BAD AXE – DTE Energy will be acquiring 50 percent – 44 turbines – of NextEra’s Pheasant Run Wind Project in the next month, according to DTE officials.
DTE has been working with Jeff Smith, Huron County director of building and zoning, to draft decommissioning bonds to legally transfer the ownership from NextEra to DTE.
Matt Wagner of DTE updated the Huron County Board of Commissioners about the language of the drafting.
“One of the important details as you all know and we know very well, is to make sure that the decommission bond is in place,” Wagner told commissioners.
Once acquired, Wagner said DTE’s portion of Pheasant Run will be named Brookfield Wind Farm. The turbines are in Brookfield, Winsor, Sebewaing and Grant townships.
The energy from Pheasant Run Wind Project was sold to DTE Energy to help the company meet its clean energy goals. By 2015, all utilities must reach a 10 percent renewable energy goal required by Michigan’s Renewable Energy Standard.
In the drafting, Wagner said he is assuming the maximum cost for decommissioning given that salvage value of turbines is not included, and that DTE is trying to “be consistent with the agreement that (the county) had already approved through NextEra.”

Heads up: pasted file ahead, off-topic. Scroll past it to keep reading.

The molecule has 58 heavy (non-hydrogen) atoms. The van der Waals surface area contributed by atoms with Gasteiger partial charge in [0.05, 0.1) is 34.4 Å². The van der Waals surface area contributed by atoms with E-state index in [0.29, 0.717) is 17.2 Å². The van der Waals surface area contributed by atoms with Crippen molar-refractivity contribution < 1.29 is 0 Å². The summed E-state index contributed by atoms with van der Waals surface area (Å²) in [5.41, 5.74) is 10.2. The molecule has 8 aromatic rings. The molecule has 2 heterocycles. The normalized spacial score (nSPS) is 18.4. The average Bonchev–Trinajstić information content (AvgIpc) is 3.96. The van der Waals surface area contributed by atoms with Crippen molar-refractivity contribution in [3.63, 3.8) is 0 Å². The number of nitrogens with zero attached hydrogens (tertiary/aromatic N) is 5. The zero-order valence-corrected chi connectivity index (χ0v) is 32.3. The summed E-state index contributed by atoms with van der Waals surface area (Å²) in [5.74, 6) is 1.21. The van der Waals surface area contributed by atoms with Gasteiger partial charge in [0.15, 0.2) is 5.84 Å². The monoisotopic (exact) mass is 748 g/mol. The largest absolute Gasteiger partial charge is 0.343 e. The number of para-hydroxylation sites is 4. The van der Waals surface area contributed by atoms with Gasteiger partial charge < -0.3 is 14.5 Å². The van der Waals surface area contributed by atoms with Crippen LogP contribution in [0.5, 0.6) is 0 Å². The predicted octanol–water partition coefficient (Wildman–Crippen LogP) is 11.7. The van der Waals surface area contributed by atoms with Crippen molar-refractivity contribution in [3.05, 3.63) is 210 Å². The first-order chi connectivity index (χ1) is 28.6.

A priority for DTE is to affirm that the decommissioning bonding meets zoning requirements, he said.
“It is definitely in favor of Huron County. It far exceeds $1 million and it does contain a replenishment obligation,” Wagner said.
Commissioner David Peruski said the drafting looks consistent and seems to follow the same pattern the energy company uses for other wind farms. The cost to decommission translates roughly to $161,000 per turbine, he said.
“We’re going to assume that you’ll pick up any blades that fall,” Peruski said.
“You know, I knew we weren’t going to get out of here without one of those comments,” said Wagner after laughing. “Yes, you bet. You will not see any in the ditch. If one ends up in the ditch, it will be removed promptly.”
Wagner said the 44 turbines produce 75 megawatts of power, and that wind energy is “the most economic way to do renewable energy.”
The county’s corporate counsel will review the documents before commissioners make a decision.
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